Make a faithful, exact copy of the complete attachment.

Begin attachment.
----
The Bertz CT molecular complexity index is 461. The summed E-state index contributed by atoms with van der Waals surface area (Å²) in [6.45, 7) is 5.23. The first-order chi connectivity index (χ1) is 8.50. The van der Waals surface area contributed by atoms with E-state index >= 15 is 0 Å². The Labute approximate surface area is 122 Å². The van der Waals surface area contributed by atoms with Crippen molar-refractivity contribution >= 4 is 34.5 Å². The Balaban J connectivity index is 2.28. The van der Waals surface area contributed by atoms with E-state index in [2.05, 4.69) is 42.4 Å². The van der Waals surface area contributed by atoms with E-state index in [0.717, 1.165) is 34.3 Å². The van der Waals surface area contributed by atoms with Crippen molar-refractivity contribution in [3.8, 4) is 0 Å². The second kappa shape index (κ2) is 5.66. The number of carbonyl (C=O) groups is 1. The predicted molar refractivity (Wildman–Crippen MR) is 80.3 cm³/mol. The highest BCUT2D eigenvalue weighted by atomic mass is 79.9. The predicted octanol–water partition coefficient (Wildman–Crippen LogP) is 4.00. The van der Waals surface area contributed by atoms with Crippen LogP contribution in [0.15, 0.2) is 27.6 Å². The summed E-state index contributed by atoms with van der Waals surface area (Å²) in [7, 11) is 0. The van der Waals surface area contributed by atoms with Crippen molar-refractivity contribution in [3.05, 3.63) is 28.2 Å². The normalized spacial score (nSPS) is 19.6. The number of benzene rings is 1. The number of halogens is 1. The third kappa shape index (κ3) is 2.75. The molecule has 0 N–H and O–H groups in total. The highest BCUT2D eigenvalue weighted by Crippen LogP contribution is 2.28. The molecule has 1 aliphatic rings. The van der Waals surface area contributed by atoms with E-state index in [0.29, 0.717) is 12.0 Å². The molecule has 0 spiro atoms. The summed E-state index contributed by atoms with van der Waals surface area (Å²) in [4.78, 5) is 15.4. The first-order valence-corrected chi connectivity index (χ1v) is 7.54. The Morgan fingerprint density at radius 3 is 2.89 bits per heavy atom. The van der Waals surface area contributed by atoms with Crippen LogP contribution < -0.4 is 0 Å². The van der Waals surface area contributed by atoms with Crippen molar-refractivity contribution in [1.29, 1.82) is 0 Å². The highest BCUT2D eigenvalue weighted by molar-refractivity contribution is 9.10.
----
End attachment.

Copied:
The Bertz CT molecular complexity index is 461. The summed E-state index contributed by atoms with van der Waals surface area (Å²) in [6.45, 7) is 5.23. The first-order chi connectivity index (χ1) is 8.50. The van der Waals surface area contributed by atoms with E-state index >= 15 is 0 Å². The Labute approximate surface area is 122 Å². The van der Waals surface area contributed by atoms with Crippen molar-refractivity contribution >= 4 is 34.5 Å². The Balaban J connectivity index is 2.28. The van der Waals surface area contributed by atoms with E-state index in [2.05, 4.69) is 42.4 Å². The van der Waals surface area contributed by atoms with E-state index in [0.717, 1.165) is 34.3 Å². The van der Waals surface area contributed by atoms with Crippen molar-refractivity contribution in [3.8, 4) is 0 Å². The second kappa shape index (κ2) is 5.66. The number of carbonyl (C=O) groups is 1. The predicted molar refractivity (Wildman–Crippen MR) is 80.3 cm³/mol. The highest BCUT2D eigenvalue weighted by atomic mass is 79.9. The predicted octanol–water partition coefficient (Wildman–Crippen LogP) is 4.00. The van der Waals surface area contributed by atoms with Crippen LogP contribution in [0.15, 0.2) is 27.6 Å². The summed E-state index contributed by atoms with van der Waals surface area (Å²) in [7, 11) is 0. The van der Waals surface area contributed by atoms with Crippen molar-refractivity contribution in [3.05, 3.63) is 28.2 Å². The normalized spacial score (nSPS) is 19.6. The number of benzene rings is 1. The number of halogens is 1. The third kappa shape index (κ3) is 2.75. The molecule has 0 N–H and O–H groups in total. The highest BCUT2D eigenvalue weighted by Crippen LogP contribution is 2.28. The molecule has 1 aliphatic rings. The van der Waals surface area contributed by atoms with E-state index in [0.29, 0.717) is 12.0 Å². The molecule has 0 spiro atoms. The summed E-state index contributed by atoms with van der Waals surface area (Å²) in [4.78, 5) is 15.4. The first-order valence-corrected chi connectivity index (χ1v) is 7.54. The Morgan fingerprint density at radius 3 is 2.89 bits per heavy atom. The van der Waals surface area contributed by atoms with Crippen LogP contribution < -0.4 is 0 Å². The van der Waals surface area contributed by atoms with Crippen molar-refractivity contribution in [1.29, 1.82) is 0 Å². The highest BCUT2D eigenvalue weighted by molar-refractivity contribution is 9.10.